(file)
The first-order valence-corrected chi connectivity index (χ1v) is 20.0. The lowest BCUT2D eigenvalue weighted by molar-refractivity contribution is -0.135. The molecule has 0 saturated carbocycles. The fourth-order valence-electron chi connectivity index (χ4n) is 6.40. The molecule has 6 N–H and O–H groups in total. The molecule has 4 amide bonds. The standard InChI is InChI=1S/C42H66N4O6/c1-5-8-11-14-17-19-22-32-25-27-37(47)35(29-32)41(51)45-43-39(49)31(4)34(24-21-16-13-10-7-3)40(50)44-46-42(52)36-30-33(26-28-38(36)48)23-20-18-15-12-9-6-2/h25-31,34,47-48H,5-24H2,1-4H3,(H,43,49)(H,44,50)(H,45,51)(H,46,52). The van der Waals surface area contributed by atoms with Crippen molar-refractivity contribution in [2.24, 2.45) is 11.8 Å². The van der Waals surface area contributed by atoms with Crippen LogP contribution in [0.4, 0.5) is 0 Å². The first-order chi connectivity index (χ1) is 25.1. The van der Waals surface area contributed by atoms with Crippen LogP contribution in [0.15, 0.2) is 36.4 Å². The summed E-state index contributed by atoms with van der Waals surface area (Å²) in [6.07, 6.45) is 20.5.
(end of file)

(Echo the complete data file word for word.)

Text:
The first-order valence-corrected chi connectivity index (χ1v) is 20.0. The lowest BCUT2D eigenvalue weighted by molar-refractivity contribution is -0.135. The molecule has 0 saturated carbocycles. The fourth-order valence-electron chi connectivity index (χ4n) is 6.40. The molecule has 6 N–H and O–H groups in total. The molecule has 4 amide bonds. The standard InChI is InChI=1S/C42H66N4O6/c1-5-8-11-14-17-19-22-32-25-27-37(47)35(29-32)41(51)45-43-39(49)31(4)34(24-21-16-13-10-7-3)40(50)44-46-42(52)36-30-33(26-28-38(36)48)23-20-18-15-12-9-6-2/h25-31,34,47-48H,5-24H2,1-4H3,(H,43,49)(H,44,50)(H,45,51)(H,46,52). The van der Waals surface area contributed by atoms with Crippen molar-refractivity contribution in [2.24, 2.45) is 11.8 Å². The van der Waals surface area contributed by atoms with Crippen LogP contribution in [0.4, 0.5) is 0 Å². The first-order chi connectivity index (χ1) is 25.1. The van der Waals surface area contributed by atoms with Crippen LogP contribution in [0.15, 0.2) is 36.4 Å². The summed E-state index contributed by atoms with van der Waals surface area (Å²) in [6.07, 6.45) is 20.5.